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What is RPE and how is training load calculated?

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When logging workouts, the training load is automatically calculated for the workout. Also, once a workout is complete, an athlete can enter their Rate of Perceived Exertion (RPE) and Duration of workout to calculate RPE Load. These are valuable metrics for reporting purposes.


Training Load is calculated as Sets x Reps x Weight. For example 4 sets of 6 reps of 75 lbs would be 4 X 6 X 75 lbs = 1800

Rate of Perceived Exertion (RPE) is a way of measuring physical activity intensity level. Perceived exertion is how hard you feel your body is working. It is based on the physical sensations a person experiences during physical activity, including increased heart rate, increased respiration or breathing rate, sweating and muscle fatigue. It is rated as a number between 1 and 10 as follows:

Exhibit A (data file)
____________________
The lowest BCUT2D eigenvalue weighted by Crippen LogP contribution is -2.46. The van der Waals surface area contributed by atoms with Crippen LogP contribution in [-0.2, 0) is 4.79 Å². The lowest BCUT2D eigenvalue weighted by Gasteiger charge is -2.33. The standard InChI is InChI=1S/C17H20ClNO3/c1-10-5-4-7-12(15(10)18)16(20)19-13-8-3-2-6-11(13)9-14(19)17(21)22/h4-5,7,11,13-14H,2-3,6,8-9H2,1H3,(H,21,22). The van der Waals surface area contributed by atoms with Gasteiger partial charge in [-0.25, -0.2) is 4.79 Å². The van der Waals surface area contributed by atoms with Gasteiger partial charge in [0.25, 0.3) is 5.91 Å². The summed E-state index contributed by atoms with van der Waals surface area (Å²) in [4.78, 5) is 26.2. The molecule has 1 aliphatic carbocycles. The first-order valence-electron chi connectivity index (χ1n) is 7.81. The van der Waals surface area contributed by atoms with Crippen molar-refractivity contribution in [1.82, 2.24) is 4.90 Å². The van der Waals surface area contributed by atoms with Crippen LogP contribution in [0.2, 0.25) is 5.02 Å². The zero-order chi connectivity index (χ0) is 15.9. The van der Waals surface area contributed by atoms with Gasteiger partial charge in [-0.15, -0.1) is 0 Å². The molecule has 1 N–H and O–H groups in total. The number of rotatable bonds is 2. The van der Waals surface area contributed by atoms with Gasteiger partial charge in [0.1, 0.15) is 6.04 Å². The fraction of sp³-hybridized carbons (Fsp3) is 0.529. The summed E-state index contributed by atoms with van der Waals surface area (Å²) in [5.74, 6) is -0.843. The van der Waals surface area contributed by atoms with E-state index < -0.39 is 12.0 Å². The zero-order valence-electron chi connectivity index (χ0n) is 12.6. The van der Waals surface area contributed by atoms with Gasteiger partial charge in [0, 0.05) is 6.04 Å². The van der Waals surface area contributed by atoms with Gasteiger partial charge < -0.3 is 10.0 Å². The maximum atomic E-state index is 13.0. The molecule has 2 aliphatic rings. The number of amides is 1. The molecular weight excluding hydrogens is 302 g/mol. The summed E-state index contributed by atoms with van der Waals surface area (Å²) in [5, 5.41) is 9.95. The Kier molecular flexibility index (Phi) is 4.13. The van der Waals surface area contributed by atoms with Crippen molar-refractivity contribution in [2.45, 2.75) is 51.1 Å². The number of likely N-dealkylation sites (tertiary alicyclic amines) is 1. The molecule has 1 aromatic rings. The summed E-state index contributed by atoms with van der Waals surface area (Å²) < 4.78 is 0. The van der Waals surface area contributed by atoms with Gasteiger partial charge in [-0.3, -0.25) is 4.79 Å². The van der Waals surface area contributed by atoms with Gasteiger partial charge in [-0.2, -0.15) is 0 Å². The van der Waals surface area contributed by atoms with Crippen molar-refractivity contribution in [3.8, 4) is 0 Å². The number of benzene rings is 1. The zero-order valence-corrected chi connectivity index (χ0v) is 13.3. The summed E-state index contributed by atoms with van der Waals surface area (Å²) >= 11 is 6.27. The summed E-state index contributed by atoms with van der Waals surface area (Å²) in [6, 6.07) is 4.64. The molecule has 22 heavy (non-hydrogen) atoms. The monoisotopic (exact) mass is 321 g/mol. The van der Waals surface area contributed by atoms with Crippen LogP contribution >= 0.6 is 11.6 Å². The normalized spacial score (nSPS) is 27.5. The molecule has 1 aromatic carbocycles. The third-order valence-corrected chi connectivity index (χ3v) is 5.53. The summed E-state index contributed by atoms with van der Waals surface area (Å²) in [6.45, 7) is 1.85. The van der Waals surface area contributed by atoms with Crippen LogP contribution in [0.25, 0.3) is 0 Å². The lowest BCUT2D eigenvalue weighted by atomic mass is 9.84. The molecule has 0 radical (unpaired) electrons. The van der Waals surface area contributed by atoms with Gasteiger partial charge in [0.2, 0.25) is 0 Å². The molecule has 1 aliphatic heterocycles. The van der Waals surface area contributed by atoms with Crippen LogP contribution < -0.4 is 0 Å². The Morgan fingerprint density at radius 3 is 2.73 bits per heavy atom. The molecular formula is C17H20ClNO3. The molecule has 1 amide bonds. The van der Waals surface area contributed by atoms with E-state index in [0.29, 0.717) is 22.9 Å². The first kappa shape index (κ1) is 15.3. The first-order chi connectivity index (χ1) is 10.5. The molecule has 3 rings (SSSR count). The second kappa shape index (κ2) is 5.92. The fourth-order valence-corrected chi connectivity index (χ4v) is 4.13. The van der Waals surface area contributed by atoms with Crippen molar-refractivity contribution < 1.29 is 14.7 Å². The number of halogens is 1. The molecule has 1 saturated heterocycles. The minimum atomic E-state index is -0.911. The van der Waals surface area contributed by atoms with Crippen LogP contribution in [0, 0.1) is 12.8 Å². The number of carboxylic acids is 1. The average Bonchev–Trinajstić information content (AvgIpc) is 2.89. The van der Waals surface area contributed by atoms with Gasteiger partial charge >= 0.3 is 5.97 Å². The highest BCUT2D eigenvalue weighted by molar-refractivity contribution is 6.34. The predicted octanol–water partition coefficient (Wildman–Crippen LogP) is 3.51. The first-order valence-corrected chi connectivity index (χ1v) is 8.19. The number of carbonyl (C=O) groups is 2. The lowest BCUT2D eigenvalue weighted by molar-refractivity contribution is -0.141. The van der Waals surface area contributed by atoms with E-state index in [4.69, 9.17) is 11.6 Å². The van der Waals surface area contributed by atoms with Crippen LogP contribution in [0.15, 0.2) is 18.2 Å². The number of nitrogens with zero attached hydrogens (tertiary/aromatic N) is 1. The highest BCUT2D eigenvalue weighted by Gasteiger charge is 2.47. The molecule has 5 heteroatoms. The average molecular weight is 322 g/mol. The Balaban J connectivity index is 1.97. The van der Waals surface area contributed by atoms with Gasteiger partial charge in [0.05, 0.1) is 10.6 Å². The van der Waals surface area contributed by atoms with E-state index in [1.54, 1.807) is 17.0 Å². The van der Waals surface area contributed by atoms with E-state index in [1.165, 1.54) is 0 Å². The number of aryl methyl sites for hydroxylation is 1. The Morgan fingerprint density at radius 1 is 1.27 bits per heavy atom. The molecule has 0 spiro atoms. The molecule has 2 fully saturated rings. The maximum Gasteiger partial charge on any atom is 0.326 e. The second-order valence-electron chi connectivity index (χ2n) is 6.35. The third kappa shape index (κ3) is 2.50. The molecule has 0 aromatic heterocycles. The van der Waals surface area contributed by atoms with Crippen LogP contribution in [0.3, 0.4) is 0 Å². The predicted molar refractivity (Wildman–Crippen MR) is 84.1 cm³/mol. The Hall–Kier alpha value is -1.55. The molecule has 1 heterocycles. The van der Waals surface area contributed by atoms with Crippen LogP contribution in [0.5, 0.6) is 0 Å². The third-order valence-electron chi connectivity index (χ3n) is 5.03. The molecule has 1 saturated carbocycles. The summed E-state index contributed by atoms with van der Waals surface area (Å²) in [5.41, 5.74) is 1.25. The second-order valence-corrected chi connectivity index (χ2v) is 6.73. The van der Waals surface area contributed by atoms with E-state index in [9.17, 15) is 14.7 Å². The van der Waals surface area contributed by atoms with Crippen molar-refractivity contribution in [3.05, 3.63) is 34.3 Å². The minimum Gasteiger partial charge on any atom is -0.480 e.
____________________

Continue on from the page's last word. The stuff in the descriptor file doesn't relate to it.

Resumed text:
Duration is the amount of time (in minutes) it takes to complete a particular workout or set of exercises. 

RPE Load is the Rate of Perceived Exertion multiplied by the duration (in minutes) it took to complete the Training Load. For example, if rate of perceived exertion is 6 and the workout took 50 minutes to complete, the RPE Load would be 300.

Below is an example of a workout in a Training Log. An athlete performed the Barbell deadlift with the following volume: 5 sets of 5 reps of various weights (180, 205, 225, 225, 225) with no rest in between, this is a training load of 5300. 

Once the workout was completed, the athlete determined that his rate of perceived exertion was a 6 out of 10 and that the workout took approximately 50 minutes to complete. Similar to the example above, the RPE Load for this particular workout would be 300.

Looking at this information within Kinduct's dynamic reporting, a chart for "Training Load Calculations" can be created pulling all information from This Season. With 1 athlete selected, Aaron MacDonald and 4 metrics selected to graph: Duration, RPE, RPE Load and Training Load.

The bar graph displays. Note the example shown on the far right under March 14, 2016 (2016-03-14)

With the mouse hovered over the date, a detailed view will display.



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